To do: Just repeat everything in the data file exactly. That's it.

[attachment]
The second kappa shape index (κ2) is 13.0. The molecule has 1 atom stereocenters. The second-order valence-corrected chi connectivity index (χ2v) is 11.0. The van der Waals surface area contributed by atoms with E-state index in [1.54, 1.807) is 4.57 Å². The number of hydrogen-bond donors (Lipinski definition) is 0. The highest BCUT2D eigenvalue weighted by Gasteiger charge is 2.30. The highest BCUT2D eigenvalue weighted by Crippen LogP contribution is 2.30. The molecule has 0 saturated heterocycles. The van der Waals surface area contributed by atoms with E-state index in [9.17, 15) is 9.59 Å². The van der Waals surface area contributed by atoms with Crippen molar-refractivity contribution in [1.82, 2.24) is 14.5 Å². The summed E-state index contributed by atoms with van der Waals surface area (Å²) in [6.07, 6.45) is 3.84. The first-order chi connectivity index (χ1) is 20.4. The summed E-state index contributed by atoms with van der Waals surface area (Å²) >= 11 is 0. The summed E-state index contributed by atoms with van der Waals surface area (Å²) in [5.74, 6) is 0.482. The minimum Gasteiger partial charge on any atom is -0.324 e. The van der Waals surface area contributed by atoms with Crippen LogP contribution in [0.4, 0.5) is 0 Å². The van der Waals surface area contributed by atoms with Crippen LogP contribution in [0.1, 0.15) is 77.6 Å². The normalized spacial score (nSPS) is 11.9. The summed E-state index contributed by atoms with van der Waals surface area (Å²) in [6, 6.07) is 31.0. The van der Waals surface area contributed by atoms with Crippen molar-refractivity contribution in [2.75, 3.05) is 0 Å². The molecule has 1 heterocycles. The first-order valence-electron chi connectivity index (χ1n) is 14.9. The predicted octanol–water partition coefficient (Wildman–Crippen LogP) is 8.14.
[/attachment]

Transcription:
The second kappa shape index (κ2) is 13.0. The molecule has 1 atom stereocenters. The second-order valence-corrected chi connectivity index (χ2v) is 11.0. The van der Waals surface area contributed by atoms with E-state index in [1.54, 1.807) is 4.57 Å². The number of hydrogen-bond donors (Lipinski definition) is 0. The highest BCUT2D eigenvalue weighted by Gasteiger charge is 2.30. The highest BCUT2D eigenvalue weighted by Crippen LogP contribution is 2.30. The molecule has 0 saturated heterocycles. The van der Waals surface area contributed by atoms with E-state index in [9.17, 15) is 9.59 Å². The van der Waals surface area contributed by atoms with Crippen molar-refractivity contribution in [1.82, 2.24) is 14.5 Å². The summed E-state index contributed by atoms with van der Waals surface area (Å²) in [6.07, 6.45) is 3.84. The first-order chi connectivity index (χ1) is 20.4. The summed E-state index contributed by atoms with van der Waals surface area (Å²) >= 11 is 0. The summed E-state index contributed by atoms with van der Waals surface area (Å²) in [5.74, 6) is 0.482. The minimum Gasteiger partial charge on any atom is -0.324 e. The van der Waals surface area contributed by atoms with Crippen LogP contribution in [0.4, 0.5) is 0 Å². The van der Waals surface area contributed by atoms with Crippen LogP contribution in [0.1, 0.15) is 77.6 Å². The normalized spacial score (nSPS) is 11.9. The summed E-state index contributed by atoms with van der Waals surface area (Å²) in [6, 6.07) is 31.0. The van der Waals surface area contributed by atoms with Crippen molar-refractivity contribution in [2.75, 3.05) is 0 Å². The molecule has 1 heterocycles. The first-order valence-electron chi connectivity index (χ1n) is 14.9. The predicted octanol–water partition coefficient (Wildman–Crippen LogP) is 8.14.